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Williams, M. D., & Wong, P. S. K. (1999). Proposed IT competencies for Singapore teachers. Education Journal, 27(2), 125-144.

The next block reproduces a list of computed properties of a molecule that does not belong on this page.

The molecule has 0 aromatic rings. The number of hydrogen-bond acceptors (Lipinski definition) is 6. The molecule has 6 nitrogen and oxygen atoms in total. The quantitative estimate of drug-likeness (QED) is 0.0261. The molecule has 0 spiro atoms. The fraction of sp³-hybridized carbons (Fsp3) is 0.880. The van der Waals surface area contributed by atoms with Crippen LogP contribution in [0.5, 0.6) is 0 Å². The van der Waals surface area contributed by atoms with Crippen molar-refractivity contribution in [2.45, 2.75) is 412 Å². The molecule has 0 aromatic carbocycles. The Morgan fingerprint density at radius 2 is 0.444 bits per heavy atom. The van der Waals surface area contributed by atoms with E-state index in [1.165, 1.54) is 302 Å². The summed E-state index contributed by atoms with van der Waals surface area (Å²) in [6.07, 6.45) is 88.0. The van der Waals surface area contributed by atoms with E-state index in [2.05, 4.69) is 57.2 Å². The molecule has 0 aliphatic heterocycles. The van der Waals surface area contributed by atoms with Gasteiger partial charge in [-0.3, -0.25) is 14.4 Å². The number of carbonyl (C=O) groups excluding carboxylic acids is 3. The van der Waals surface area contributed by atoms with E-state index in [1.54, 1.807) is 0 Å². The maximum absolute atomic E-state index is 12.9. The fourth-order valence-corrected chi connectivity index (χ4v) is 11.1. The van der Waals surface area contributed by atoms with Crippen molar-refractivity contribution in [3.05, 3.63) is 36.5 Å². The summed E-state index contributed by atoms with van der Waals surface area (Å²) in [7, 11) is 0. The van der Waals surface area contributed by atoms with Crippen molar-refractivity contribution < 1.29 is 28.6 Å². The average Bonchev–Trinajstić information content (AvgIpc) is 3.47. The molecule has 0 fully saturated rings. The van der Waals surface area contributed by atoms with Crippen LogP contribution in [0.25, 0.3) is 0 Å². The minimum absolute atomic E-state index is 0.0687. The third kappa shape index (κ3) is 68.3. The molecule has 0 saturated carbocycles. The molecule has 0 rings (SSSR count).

In 1996 the authors of this paper published a set of skills related to the use of computer technologies that teachers in Singapore schools should have to be considered "IT competent." However, since that time, the changes to the Singapore education system have moved particularly rapidly, and have produced increased demands on teachers to upgrade their technology skills and practices. These changes in school IT use in Singapore--due to new governmental policies, improved state-of-the-art pedagogical practices, and technological advancements--have all contributed to the need for a revised set of IT competencies for teachers. The need for the establishment of IT competencies in Britain and US has proceeded independently from but parallel to Singapore, and a summary of their efforts here provides points of comparison. The resulting competencies for Singapore teachers are classified into three general developmental levels. In the Acquisition stage, teachers build up foundation IT skills and become comfortable with IT jargon, and with the use of general IT productivity tools. In the Application stage, teachers become more knowledgeable about how to select and evaluate CBL (computer-based learning), and to integrate IT into their lessons. In the final stage, Innovation, teachers become very adept using computers, even to the extent they can author their own multimedia materials for use in their classes, and to design and maintain their own instructional web sites. Issues of how to deliver training and how to assess these skills, though of secondary interest in this paper, are also briefly discussed.
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